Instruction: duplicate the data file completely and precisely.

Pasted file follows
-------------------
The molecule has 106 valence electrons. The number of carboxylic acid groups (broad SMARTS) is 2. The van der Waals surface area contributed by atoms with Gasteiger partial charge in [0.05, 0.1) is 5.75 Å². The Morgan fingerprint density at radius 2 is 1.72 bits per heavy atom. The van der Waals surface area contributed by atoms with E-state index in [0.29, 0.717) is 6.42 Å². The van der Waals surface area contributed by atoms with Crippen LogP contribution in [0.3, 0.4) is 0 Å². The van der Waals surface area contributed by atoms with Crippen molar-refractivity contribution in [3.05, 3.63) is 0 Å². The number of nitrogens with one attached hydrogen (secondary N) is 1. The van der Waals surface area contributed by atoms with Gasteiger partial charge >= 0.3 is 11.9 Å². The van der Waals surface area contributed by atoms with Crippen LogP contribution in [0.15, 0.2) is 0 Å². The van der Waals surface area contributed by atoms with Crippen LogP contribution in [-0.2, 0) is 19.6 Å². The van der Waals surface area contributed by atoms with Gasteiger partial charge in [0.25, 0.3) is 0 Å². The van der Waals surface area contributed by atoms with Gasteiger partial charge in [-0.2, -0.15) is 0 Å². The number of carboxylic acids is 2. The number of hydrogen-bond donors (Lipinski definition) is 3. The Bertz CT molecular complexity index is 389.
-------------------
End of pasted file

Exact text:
The molecule has 106 valence electrons. The number of carboxylic acid groups (broad SMARTS) is 2. The van der Waals surface area contributed by atoms with Gasteiger partial charge in [0.05, 0.1) is 5.75 Å². The Morgan fingerprint density at radius 2 is 1.72 bits per heavy atom. The van der Waals surface area contributed by atoms with E-state index in [0.29, 0.717) is 6.42 Å². The van der Waals surface area contributed by atoms with Crippen LogP contribution in [0.3, 0.4) is 0 Å². The van der Waals surface area contributed by atoms with Crippen molar-refractivity contribution in [3.05, 3.63) is 0 Å². The number of nitrogens with one attached hydrogen (secondary N) is 1. The van der Waals surface area contributed by atoms with Gasteiger partial charge >= 0.3 is 11.9 Å². The van der Waals surface area contributed by atoms with Crippen LogP contribution in [0.15, 0.2) is 0 Å². The van der Waals surface area contributed by atoms with Crippen LogP contribution in [-0.2, 0) is 19.6 Å². The van der Waals surface area contributed by atoms with Gasteiger partial charge in [0.25, 0.3) is 0 Å². The van der Waals surface area contributed by atoms with Gasteiger partial charge in [-0.2, -0.15) is 0 Å². The number of carboxylic acids is 2. The number of hydrogen-bond donors (Lipinski definition) is 3. The Bertz CT molecular complexity index is 389.